What are the elements of a story that draw us in? What makes us watch a screen for hours and hours? Don’t you think it’s rather strange that we spend so much time mesmerized by our television sets? I’ve watched a lot of television in my life — more than most, but less than some. Remember that old meme about your life flashing in front of your eyes when you die? Well, if that happened to me, a third of that vision will be me lying down asleep, and another huge chunk will be me sitting in front of a TV screen. Television must be very appealing since we willingly devote so much of our free time to it. But why?

I recently wrote “What Happened To Science Fiction?” trying to understand how science fiction had changed from Star Trek in 1966, to Star Trek: Picard in 2020. I realized back in 1966 what I loved about science fiction was the ideas in the story. But in 2020, what I loved about Picard was the characters. And in between most SF fans have switched from loving ideas to loving the storytelling. In other words, I felt there were at least three types of appealing qualities to science fiction (which can apply to any kind of fiction:)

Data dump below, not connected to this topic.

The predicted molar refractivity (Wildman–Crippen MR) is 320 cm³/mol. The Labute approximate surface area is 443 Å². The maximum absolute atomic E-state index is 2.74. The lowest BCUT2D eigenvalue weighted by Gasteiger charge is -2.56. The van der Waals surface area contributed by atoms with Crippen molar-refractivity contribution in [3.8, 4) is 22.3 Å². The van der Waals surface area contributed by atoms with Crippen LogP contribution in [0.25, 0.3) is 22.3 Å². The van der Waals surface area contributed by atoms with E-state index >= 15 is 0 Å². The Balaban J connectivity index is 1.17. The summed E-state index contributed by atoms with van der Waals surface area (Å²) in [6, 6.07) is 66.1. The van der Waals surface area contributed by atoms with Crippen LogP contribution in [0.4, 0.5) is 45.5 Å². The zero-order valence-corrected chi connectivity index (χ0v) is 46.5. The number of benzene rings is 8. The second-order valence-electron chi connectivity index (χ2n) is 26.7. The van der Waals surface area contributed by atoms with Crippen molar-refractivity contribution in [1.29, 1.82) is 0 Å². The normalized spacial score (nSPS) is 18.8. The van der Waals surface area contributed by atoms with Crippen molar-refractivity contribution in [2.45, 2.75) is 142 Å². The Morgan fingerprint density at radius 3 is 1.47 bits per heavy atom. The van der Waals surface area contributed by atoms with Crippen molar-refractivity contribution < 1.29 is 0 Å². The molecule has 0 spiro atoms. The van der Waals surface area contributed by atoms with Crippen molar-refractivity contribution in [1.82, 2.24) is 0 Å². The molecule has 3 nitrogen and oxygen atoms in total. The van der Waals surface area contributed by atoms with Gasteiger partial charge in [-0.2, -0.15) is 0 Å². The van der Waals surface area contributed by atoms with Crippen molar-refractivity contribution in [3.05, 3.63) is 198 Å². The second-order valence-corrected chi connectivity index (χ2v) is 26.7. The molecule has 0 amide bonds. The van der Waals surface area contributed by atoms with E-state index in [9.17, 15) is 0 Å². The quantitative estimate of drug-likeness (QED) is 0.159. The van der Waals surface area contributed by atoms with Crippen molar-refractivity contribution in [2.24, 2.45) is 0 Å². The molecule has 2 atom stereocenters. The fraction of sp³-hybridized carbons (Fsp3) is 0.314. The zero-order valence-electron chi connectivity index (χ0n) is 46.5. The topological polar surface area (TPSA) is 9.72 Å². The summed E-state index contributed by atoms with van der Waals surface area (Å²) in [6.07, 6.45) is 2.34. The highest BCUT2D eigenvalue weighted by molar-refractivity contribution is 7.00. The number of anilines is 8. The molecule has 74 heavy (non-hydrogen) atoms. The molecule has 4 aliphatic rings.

• Ideas/Information
  • Storytelling/Plot
  • Character/People

I still mostly admire fiction for ideas. I love storytelling and characters, but not as much as I love information and details. Picard is interesting because of the character Picard, but also because of Patrick Stewart. Back in 1966, I believe Star Trek acquired a lot of fans for Kirk, Spock, McCoy, Scotty, Sulu, etc., but I liked it for individual episodes with cool science fictional themes. Television used to be very episodic. Now a TV show often has an arc covering a whole season or even multiple seasons. Its appeal is the storytelling and plot. But pure storytelling doesn’t addict me.

We used to be mesmerized by 30 or 60-minute tales. That appeal of television was like enjoying short stories. In fact, 1950s television killed off the pulps and short story magazines. Modern TV, with binge-watching whole seasons, is like reading a novel. We now commit to ten to thirteen hours. Part of my problem might be commitment issues. It used to be committing to a 90-minute movie or 10-hour season was no big deal. Mentally, it is now.